Ex-Corporate Lawyer’s Idea: Rein In ‘Sociopaths’ in the Boardroom – NY Times – By Andrew Ross Sorkin – July 2019
This “reformed” lawyer points out a fundamental flaw of our capitalist system that is responsible for increasing income inequality (rich getting richer, poor getting poorer), dysfunctional government (gridlock), and social decay (deaths of despair).
These troubles stem from a particular aspect of corporate law, and he proposes a relatively simple solution to change how corporations operate.
Jamie Gamble, a retired corporate lawyer, has had an epiphany in recent years: The executives who hired him and that his firm sought to protect, he said, “are legally obligated to act like sociopaths.”
Jamie Gamble spent most of his career as a partner at the law firm Simpson Thacher & Bartlett, which counts virtually every major company in the United States — including Facebook, General Motors, Google and JPMorgan Chase — among its clients.
Mr. Gamble has had an epiphany since retiring nearly a decade ago that is so damning of his former life that it is likely to give his ex-partners a case of agita.
He has concluded that corporate executives — the people who hired him and that his firm sought to protect — “are legally obligated to act like sociopaths.”
He made that determination about five years ago when he started to work on a novel that recently inspired him to compose a provocative essay elucidating what he calls, based on his firsthand experience, a “complex network of horribles” in corporate America. [subject of another blog post]
“The corporate entity is obligated to care only about itself and to define what is good as what makes it more money,” he writes in the essay. “Pretty close to a textbook case of antisocial personality disorder.
And corporate persons are the most powerful people in our world.”
This was the result of the “Citizens United” case when the US Supreme Court ruled that corporations are “people”, with all the rights and freedoms that human people have.
The Citizens United ruling “opened the door” for unlimited election spending by corporations, but most of this spending has “ended up being funneled through the groups that have become known as super PACs.”
Critics predicted that the ruling would “bring about a new era of corporate influence in politics,” allowing companies and businesspeople to “buy elections” to promote their financial interests.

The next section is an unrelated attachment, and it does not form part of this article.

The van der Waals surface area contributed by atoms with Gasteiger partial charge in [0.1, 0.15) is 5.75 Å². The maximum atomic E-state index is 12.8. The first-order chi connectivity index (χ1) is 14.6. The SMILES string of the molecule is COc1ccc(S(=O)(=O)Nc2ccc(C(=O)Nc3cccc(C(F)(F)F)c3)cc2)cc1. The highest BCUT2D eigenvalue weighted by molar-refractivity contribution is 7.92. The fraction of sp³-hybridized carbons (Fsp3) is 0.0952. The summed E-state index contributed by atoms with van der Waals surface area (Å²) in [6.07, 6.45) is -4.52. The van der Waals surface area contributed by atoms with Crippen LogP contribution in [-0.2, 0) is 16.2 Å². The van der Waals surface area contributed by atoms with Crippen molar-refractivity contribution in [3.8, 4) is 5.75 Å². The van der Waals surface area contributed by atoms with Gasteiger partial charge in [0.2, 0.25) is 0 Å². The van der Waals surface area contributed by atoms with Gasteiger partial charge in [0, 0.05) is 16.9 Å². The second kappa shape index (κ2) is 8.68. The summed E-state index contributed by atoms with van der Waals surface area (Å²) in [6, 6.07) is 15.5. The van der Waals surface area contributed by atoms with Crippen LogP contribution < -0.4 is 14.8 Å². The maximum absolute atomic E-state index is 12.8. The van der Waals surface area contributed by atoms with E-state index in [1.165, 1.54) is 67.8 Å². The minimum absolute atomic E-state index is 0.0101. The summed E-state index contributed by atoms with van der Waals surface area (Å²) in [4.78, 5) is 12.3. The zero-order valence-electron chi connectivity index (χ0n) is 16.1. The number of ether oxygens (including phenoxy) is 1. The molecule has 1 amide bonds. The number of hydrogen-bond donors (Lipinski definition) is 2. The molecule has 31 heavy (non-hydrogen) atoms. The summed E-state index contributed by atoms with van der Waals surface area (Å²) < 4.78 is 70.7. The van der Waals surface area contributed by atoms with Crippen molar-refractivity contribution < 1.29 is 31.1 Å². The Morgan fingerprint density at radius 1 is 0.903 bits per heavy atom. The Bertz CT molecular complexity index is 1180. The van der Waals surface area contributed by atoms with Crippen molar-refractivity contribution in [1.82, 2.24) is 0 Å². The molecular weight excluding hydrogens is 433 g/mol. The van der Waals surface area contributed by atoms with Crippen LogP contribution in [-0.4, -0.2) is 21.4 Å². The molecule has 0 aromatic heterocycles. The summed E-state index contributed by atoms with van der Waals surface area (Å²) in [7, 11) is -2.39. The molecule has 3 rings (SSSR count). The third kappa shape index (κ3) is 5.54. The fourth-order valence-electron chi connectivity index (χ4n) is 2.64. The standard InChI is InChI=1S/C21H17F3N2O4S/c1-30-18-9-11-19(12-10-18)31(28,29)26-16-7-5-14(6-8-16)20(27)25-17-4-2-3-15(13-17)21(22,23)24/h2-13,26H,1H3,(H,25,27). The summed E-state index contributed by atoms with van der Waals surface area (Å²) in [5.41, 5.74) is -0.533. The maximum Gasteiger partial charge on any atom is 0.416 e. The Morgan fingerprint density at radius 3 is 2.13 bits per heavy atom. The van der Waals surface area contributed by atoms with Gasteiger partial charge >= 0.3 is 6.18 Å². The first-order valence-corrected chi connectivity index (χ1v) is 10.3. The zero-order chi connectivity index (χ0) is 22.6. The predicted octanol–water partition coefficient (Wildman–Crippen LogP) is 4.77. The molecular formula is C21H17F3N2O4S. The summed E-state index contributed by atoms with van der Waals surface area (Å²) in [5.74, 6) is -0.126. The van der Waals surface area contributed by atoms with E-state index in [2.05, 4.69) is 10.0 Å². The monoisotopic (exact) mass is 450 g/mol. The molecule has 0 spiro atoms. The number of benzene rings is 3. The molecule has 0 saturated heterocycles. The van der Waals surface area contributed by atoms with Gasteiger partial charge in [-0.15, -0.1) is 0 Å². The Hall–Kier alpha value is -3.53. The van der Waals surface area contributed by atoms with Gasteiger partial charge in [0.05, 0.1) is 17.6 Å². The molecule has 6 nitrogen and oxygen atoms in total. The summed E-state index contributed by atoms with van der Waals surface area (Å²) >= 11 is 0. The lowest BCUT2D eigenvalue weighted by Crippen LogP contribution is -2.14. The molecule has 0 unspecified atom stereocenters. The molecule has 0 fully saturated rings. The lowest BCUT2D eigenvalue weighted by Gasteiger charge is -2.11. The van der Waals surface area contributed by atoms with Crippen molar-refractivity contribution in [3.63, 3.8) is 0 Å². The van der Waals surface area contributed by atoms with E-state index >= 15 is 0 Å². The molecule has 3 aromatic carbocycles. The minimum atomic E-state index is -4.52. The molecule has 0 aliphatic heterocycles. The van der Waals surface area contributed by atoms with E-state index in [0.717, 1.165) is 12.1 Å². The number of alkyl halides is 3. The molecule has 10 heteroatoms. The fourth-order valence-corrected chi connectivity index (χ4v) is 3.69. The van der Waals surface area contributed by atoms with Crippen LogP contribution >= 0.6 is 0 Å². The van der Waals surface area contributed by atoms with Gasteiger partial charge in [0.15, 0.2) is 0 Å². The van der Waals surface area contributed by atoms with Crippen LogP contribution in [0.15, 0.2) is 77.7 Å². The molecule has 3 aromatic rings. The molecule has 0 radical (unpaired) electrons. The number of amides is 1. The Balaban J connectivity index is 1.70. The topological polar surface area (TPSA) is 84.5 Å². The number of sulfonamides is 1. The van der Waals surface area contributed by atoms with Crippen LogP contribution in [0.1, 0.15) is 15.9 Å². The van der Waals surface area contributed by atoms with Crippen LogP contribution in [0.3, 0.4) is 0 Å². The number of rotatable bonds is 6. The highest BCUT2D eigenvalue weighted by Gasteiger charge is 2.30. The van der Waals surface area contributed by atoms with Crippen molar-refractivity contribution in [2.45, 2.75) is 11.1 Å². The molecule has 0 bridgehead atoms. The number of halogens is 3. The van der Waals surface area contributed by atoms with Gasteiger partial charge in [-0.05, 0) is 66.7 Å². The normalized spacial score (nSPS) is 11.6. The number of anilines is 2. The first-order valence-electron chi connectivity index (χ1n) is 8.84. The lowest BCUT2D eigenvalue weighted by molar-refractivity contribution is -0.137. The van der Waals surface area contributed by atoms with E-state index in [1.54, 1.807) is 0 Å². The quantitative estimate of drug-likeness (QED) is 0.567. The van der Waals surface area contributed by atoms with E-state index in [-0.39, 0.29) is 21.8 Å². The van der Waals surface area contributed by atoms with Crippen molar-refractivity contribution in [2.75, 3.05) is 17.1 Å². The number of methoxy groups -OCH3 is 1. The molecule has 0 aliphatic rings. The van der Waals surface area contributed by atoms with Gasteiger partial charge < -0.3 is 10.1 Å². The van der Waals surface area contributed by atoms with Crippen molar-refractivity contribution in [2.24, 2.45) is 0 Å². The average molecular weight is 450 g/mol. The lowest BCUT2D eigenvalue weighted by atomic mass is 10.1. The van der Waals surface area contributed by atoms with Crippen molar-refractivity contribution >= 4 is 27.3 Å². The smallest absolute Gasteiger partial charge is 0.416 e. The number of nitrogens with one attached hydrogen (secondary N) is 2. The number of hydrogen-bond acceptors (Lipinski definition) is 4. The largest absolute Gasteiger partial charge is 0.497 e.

Mr. Gamble’s change of heart will not exactly come as a revelation to the increasingly vocal group of investors, politicians and even chief executives who are pushing companies to be more responsible and to focus on metrics like environmental sustainability and corporate governance rather than on simply maximizing profits.
He doesn’t blame his former clients, exactly. He blames the law.
Perhaps most significantly, he has devised a provocative new governance rule that he believes will fix what ails corporate America, although he acknowledges in his essay that his idea “is likely to seem insane to senior corporate executives and boards of directors.”
Mr. Gamble’s proposal is this:
that every company devise a set of ethical rules to be part of their bylaws, a move that would potentially open them up to shareholder lawsuits should they fail to stick to those rules.
Companies, he suggests, should “adopt a binding set of ethical rules, approved by stockholders and addressing the key ethical dimensions of corporate life” including:
- Their “relationships with employees.”
- Their “relationships with the communities in which they produce and sell.
- Their “relationships with customers.”
- Their “effects on the environment.”
- Their “effects on future generations.”
Today, corporate directors’ decisions are measured — at least from a legal perspective — on whether they maximize shareholder value.
Nowhere in their responsibilities are they expected to consider any stakeholder but the company.
He said that so far he had received mostly positive feedback, with some people, including law students at Harvard and Stanford, telling him the ethics rule did not go far enough.
Ultimately, Mr. Gamble’s proposal is a call to action, to persuade companies to behave not as sociopaths and have a bit more empathy.